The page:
Inhibition against gram negative bacteria and yeast.
Extracts is effective in parasitemia.
Bacteria specifically, enteric pathogens, most notably E.coli ( but also staphylococcus, S.coli, C.jejuni, pseudomonous, salmonella, shigella, streptococcua and vibrio) and some activity against candida.
Shows histamine antagonism, hypotensive and vasodilatory activities.
Paul Ehrlich used organoarsenic (“arsenicals”) for the treatment of syphilis, demonstrating the relevance of metals, or at least metalloids, to medicine, that blossomed with Rosenberg’s discovery of the anti-cancer activity of cisplatin (cis-PtCl2(NH3)2).
Organoarsenic chemistry is the chemistry of compounds containing a chemical bond between arsenic and carbon.
A few organoarsenic compounds, also called "organoarsenicals," are produced industrially with uses as insecticides, herbicides, and fungicides.
In general these applications are declining in step with growing concerns about their impact on the environment and human health. The parent compound is arsine. Despite their toxicity, organoarsenic biomolecules are well known.
Arsenic trioxide has been used in a variety of ways over the past 200 years, but most commonly in the treatment of cancer . The US Food and Drug Administration in 2000 approved this compound for the treatment of patients with acute promyelocytic leukemia that is resistant to ATRA ( all-trans retinoic acid) . It was also used as Fowler's solution in psoriasis.
Recently new research has been done in locating tumours using arsenic-74 (a positron emitter). The advantages of using this isotope instead of the previously used iodine-124 is that the signal in the PET scan is clearer as the iodine tends to transport iodine to the thyroid gland producing a lot of noise.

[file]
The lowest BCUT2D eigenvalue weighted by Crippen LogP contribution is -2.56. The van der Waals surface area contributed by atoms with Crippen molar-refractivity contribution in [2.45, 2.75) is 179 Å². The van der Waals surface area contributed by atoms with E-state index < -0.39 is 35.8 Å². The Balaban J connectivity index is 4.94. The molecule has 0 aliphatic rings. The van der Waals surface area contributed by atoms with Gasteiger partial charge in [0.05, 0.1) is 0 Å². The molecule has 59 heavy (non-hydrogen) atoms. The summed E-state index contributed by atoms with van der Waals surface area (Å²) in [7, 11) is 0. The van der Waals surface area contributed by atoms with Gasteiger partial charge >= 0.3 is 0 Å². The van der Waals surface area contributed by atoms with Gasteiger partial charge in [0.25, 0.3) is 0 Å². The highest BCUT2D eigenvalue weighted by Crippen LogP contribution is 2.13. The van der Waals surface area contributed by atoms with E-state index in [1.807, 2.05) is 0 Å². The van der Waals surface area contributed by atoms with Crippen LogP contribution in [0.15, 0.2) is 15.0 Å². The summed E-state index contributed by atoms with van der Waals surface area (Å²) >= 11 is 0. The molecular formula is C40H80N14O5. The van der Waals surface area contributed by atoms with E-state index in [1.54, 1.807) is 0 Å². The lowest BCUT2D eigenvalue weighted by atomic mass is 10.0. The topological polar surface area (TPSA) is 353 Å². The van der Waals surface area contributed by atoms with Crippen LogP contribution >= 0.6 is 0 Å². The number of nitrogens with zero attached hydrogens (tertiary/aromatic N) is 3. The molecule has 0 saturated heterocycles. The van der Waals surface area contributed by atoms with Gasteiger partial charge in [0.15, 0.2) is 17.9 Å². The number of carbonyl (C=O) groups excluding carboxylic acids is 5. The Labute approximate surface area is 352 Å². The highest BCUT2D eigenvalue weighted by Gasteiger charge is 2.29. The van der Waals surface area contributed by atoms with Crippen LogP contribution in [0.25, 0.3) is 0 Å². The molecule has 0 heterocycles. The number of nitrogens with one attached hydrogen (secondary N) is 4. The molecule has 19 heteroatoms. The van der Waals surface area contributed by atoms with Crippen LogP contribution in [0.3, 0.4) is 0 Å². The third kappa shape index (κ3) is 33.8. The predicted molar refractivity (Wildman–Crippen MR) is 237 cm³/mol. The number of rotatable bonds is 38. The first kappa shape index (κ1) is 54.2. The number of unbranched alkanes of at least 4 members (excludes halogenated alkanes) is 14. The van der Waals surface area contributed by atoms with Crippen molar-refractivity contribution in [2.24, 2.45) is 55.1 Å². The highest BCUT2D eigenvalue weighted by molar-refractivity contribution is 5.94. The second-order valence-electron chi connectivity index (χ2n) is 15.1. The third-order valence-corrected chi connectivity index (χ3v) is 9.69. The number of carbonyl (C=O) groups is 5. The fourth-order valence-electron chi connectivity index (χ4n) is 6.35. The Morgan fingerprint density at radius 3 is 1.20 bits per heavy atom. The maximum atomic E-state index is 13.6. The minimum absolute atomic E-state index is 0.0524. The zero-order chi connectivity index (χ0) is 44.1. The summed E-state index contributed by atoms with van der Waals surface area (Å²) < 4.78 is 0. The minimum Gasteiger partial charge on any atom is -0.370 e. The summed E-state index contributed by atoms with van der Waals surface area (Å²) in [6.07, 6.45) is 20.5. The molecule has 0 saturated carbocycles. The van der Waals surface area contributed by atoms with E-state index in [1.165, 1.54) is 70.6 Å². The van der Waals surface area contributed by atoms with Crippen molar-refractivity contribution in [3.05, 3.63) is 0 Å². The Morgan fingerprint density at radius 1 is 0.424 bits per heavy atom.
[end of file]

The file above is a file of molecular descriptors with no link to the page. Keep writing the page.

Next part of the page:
Arsanilic acid is the organoarsenic compound also called p -aminophenylarsenic acid. This colourless solid was used as a drug in the late 19th and early 20th centuries but is now considered prohibitively toxic. Arsanilic acid is a derivative of phenylarsonic acid with an amine in the 4-position.
Arsanilic acid was first reported in 1859 by Antoine Béchamp. Béchamp optimistically chose the name Atoxyl , referring to its reduced toxicity compared to arsenic. The original synthesis, which involved the reaction of aniline and arsenic acid, remains useful today.
Arsanilic acid was initially used in medicine to treat simple skin diseases. In 1905, two British physicians, H.W. Thomas and A. Breinl, reported that Atoxyl was active against the trypanosomes of sleeping sickness.
The effect was however not very pronounced and the necessary dosage was so high that toxic side effects far outweighed the benefits. It frequently caused blindness by damaging the optic nerve and other varied disorders.
Nevertheless, the discovery of arsanilic acid's activity against trypanosomes was the basis for a major advance by the bacteriologist Paul Ehrlich. Ehrlich, who believed that the formula was incorrect, and the organic chemist Alfred Bertheim revised the structural assignment. The correct formula suggested new ways that the atoxyl molecule could be modified, and a series of such derivatives were then synthesized. Testing for anti-syphilitic activity was performed by Sahachiro Hata who worked in Ehrlich's lab. The result of this collaboration was the discovery of the drug Salvarsan in 1909, which also was later abandoned but which accelerated the growth of medicinal chemistry.
Although the practice is controversial, arsanilic acid and related compounds are sometimes used in treating dysentery in swine.